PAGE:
DENVER — Dr. Brett Reece is a cardiothoracic surgeon at the University of Colorado Hospital and he fixes people’s hearts every day. But he is also a heart attack survivor.
Dr. Reece was just 44 years old with no medical problems but a strong family history of heart disease. He had been working out for a year and a half and after finishing his workout, he went to his next meeting still sweating profusely.
He asked for his operating room cases to be held for the day because he needed to go to the Emergency Department. His life changed quickly when he became the patient and was rushed to the cardiac catheterization (cath) lab.
Fortunately, his good friend Dr. John Messenger, an Interventional Cardiologist at the University of Colorado Hospital, opened the coronary artery which had become blocked. In the video above, Dr. Reece recalls how his life changed in just moments.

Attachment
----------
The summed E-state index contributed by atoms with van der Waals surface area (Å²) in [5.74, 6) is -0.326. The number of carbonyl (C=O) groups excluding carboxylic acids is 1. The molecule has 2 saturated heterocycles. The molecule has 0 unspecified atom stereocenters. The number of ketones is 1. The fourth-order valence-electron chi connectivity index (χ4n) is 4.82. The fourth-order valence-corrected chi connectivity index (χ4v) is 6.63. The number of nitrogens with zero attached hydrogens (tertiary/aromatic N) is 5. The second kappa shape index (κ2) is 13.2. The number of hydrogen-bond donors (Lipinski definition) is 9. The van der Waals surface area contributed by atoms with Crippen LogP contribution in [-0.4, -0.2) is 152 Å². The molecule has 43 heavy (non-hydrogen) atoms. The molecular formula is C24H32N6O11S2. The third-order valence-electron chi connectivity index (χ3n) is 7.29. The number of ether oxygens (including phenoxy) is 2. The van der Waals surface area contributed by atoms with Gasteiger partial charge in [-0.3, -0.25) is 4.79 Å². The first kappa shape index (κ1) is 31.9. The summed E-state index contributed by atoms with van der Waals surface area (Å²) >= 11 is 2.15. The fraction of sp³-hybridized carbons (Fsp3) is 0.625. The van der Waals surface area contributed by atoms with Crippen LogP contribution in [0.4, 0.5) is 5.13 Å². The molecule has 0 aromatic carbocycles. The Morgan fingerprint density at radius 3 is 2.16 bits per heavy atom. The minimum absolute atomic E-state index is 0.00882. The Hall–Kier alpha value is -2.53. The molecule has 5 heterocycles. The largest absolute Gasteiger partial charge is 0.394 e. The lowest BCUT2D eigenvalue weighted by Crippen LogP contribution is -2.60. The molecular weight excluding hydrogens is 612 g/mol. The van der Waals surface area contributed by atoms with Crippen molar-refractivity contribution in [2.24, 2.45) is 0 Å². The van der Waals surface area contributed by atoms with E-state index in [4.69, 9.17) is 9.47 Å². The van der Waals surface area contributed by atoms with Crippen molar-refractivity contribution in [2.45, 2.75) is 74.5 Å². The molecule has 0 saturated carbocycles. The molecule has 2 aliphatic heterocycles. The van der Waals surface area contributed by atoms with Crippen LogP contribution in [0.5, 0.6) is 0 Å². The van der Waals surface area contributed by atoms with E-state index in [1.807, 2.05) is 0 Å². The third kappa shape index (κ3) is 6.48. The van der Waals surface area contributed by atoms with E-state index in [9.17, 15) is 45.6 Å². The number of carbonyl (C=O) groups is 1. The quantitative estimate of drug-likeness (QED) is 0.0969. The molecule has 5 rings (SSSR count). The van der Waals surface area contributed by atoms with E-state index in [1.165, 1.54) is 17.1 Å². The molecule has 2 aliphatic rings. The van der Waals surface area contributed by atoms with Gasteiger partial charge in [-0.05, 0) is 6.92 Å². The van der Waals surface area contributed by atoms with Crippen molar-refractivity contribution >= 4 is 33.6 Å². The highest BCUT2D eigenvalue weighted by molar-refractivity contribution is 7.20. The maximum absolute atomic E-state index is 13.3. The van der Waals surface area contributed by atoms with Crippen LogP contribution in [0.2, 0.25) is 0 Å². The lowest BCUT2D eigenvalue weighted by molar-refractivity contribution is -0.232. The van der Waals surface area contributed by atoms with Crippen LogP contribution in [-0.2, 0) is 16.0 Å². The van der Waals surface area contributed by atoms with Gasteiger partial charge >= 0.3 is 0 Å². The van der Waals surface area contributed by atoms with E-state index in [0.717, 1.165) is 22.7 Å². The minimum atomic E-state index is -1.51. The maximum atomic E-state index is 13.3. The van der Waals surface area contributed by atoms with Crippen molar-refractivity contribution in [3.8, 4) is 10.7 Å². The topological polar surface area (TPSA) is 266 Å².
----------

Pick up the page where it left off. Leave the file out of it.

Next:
Dr. Reece has done so well and recovered completely because he recognized the symptoms of a heart attack right away, got to the Emergency Department immediately, and was taken to the cath lab where his blocked artery could be reopened.
Time is heart muscle, and every minute of delay in getting the artery opened is another minute of heart muscle which is dying.
WATCH BELOW: Dr. Messenger shares how he opened Dr. Reece’s blocked coronary artery with a balloon
What are some of the signs and symptoms of a heart attack?
- Chest pain
- Pain in the jaw or shoulder
- Stomach pain
- Shortness of breath
If you are experiencing any of these symptoms, call 911 and get to the Emergency Department immediately. You could be experiencing a heart attack.
For more information about heart attacks, you can go to the American Heart Association website at www.heart.org and learn more about your risk factors and what you can do to prevent a heart attack.